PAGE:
Colonial Thanksgiving Dishes, old family recipes

Colonial Thanksgiving Dishes, old family recipes

These recipes bellow are from a 1915 Lewiston,
Maine newspaper article about the recreation
of a Colonial Thanksgiving, using old, original
family recipes, in the New England town of
Bowdoinham.

Apple Pie

“…With the smaller bowl for chopped apples
is preserved the genuine apple pie recipe that
came from England with a Mayflower ancestress
and was first used at Plymouth. It called for
a deep-lined plate of rich pastry filled with
thin slices of apple covered with butter and
sugar and sprinkled with cinnamon and nutmeg.
Then the apples were covered with a thick
sauce made of apple peelings and sugar and a
little water boiled down, and a rich layer of
upper crust added. When ready for the oven the
pie was sprinkled with water and baked over
night, in the brick oven of that Puritan
housewife.”

Colonial Fruit Cake

“…When the younger generation teased for
Colonial fruit cake at the Thanksgiving feast,
the descendant of the Nantucket sea captain
produced a yellowed paper, covered with fine
writing in a cramped old-fashioned hand, and
read to these mondern cooks ‘Aunt Nancy’s
fruit cake recipe’.
'Take of butter, two cupfuls; sugar, four
cupfuls; eggs, eight; soda, one tablespoonful;
cloves, two tablespoonsful; cinnamon, two
tablespoonsful; raisins, two pounds; currants,
two pounds; almonds, one pound; citron, half a
pound; two nutmegs; two lemons cut fine; bake
four hours.”

Pumpkin Pie

"From the Topsham girl came the valued “pun’kin
pie”, recipe used by her ancestors in the old
stage coach days and still a prime favorite in
the family. The recipe was also used for squash
pie.
“Stew the pun’kin till thoroly done and pass it
thru the colander. To one quart of stewed pun’kin
add three eggs and one pint of either new or
scalded milk. Sweeten and spice with ground
ginger and cinnamon and nutmeg to suit taste.
Add a little melted butter in a deep pie dish,
with wet rags round the crust to prevent the
pun’kin filling running out. Nothing else either
new fangled or old, takes the place of wet rags to
keep from running out.”

Mince Meat Pie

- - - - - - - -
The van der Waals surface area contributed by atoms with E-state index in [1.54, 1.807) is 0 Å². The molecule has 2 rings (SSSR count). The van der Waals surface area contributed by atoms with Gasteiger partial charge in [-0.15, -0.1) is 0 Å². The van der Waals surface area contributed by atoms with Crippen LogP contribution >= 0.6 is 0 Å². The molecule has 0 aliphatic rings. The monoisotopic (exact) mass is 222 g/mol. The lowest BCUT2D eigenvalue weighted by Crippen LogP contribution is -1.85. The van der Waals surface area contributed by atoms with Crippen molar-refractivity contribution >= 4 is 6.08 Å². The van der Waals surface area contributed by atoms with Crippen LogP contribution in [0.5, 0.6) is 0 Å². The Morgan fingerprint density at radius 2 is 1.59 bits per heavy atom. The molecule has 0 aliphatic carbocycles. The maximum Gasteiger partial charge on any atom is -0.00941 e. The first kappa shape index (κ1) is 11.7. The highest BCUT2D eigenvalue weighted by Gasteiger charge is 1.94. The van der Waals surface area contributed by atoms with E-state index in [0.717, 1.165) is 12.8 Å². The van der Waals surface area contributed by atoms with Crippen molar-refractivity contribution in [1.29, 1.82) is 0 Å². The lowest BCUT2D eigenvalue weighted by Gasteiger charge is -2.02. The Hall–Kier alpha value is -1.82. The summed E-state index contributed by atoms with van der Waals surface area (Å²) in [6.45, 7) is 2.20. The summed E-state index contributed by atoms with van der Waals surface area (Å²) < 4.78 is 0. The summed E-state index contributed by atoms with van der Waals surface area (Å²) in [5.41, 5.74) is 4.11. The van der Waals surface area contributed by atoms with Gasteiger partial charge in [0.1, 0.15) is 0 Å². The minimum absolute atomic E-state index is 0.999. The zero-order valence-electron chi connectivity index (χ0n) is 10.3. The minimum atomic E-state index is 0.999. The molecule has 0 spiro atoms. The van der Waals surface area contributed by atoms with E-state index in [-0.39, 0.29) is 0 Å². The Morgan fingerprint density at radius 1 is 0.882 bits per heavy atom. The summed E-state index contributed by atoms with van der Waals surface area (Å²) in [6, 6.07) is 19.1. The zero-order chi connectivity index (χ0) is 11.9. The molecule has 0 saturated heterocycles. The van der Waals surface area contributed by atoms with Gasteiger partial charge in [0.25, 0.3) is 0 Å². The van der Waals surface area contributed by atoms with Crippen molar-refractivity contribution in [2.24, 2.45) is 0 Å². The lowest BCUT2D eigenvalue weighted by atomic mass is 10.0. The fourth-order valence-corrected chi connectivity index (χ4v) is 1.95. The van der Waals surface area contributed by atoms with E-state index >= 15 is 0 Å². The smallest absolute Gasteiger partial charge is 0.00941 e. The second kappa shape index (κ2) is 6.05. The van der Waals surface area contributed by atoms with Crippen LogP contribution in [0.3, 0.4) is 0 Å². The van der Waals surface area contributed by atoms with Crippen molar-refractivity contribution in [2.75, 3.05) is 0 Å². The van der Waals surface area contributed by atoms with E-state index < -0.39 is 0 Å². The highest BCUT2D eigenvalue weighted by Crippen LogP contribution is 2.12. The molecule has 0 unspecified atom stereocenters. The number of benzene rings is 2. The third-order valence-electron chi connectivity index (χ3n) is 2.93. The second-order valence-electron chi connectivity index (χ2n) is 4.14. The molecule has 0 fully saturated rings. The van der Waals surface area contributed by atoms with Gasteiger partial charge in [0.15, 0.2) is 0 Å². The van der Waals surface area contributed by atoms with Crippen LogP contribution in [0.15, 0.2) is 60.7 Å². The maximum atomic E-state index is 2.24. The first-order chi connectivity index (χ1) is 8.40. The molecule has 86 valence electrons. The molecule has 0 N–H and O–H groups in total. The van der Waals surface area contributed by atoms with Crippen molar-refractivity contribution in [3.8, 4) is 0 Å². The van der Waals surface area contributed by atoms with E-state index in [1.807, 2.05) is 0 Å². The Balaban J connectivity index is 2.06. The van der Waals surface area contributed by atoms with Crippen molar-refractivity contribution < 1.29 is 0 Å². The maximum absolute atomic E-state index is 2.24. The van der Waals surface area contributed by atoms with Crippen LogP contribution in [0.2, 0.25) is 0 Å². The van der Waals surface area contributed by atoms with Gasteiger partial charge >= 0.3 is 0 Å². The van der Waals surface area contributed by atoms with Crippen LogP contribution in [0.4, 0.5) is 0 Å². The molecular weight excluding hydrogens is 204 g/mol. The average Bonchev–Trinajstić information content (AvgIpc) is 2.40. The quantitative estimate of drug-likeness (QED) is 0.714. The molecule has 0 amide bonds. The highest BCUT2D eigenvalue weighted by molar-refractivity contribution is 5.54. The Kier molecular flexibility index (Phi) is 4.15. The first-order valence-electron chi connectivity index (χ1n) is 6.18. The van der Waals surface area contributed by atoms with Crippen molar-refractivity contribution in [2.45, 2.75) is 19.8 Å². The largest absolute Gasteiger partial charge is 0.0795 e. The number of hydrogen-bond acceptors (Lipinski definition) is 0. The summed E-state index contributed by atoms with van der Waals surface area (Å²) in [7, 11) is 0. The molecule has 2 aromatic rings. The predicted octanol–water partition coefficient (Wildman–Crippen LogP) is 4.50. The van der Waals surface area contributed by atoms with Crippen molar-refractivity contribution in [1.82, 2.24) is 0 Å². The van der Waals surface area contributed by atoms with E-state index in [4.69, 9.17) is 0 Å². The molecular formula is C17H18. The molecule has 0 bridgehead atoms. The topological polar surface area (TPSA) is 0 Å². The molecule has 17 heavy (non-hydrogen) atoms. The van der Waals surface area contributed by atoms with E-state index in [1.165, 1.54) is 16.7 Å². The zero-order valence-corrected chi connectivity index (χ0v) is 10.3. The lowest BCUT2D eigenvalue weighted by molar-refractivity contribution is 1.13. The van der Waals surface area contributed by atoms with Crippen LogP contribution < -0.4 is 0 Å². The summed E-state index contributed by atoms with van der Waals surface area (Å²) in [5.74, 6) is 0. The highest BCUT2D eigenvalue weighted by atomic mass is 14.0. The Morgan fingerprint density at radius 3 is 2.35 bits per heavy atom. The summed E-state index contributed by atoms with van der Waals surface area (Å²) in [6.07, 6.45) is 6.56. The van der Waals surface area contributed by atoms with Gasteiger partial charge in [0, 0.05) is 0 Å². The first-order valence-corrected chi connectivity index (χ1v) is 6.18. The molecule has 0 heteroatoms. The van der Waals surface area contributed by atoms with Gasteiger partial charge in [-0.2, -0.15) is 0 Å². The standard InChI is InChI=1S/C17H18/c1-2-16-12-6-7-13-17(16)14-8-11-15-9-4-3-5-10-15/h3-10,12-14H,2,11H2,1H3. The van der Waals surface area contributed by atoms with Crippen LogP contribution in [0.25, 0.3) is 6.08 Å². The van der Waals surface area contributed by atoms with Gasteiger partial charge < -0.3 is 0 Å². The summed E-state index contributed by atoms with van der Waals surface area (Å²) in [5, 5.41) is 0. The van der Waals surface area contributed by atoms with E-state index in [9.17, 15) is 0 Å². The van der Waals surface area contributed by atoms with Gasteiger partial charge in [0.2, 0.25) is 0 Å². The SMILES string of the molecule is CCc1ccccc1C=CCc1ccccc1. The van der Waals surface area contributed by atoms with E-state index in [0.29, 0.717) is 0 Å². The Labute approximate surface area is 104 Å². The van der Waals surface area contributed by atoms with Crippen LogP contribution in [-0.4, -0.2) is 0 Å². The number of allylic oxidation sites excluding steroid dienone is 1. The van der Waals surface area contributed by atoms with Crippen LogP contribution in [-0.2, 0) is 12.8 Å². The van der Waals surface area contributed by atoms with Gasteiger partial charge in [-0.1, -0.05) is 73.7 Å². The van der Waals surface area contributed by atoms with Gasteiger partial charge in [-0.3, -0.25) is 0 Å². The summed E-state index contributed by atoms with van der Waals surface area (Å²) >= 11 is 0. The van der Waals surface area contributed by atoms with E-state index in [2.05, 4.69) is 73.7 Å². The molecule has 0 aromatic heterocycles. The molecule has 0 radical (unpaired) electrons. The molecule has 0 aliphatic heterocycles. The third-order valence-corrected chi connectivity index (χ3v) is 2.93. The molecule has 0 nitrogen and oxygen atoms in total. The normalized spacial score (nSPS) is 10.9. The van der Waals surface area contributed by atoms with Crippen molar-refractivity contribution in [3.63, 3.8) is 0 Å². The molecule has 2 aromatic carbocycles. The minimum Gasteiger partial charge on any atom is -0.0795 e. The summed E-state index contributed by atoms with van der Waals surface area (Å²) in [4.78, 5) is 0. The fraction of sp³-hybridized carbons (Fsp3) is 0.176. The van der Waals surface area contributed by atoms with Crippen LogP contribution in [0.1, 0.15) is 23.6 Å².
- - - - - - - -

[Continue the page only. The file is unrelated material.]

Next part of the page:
"Over a century ago the following mince meat recipe
was brought over from Scotland by a young matron
famous for the excellence of her mince pies.
"Take five pouns of beef, put to boil in water to
cover well and cook slowly until almost dry,
watching carefully so that it does not catch on.
Remove from fire and let remain till morning. Then
take out all bone and gristle and chop fine. Then
chop one pound of suet, five pounds raisins, five
pounds of currants and eight quarts of good cooking
apples. Put in a large pan, add two ounces
cinnamon, one ounce cloves, one ounce ginger, three
nutmegs, one tablespoon salt, one teaspoon pepper,
juice and grated rind of one lemon, three pounds sugar.
In another dish, a large porcelain kettle is best
for this, put three pints of grape juice, or the
same amount of good vinegar, a few chopped and seeded
grapes if made in grape time, a jar of grape,
apple, any kind of fruit jelly. One pint of
molasses, one cup of any kind of preserves and
one fourth pound of fresh butter. Mix the ingredients
well, add the rest in the pan and bring to a boil.
When throroly heated and the right thickness pack
in jars and when cool cover with molasses, tie
paper covers over jars and set in cool place.

Pie Crust

“Then as to the pie crust, one may question the
healthfulness of it, from the same source as the
mincemeat comes the rule for flaky pastry. Equal
quantities of lard and flour, teaspoonful of salt
to a quart of flour, and cold water enough to mix
and roll well. The mixing is done with hands and
no more shortening is required. This pastry can
be usd as soon as made or prepared the day before
and kept in a cool place. The result is very light
and flaky but if one has indigestion, let him
beware of this recipe. Unless pure lard can be
obtained, do not try this rule.”

Source: Lewstion, Maine Evening Journal, Saturday, Nov 20, 1915

Link to Google archive of original newspaper article: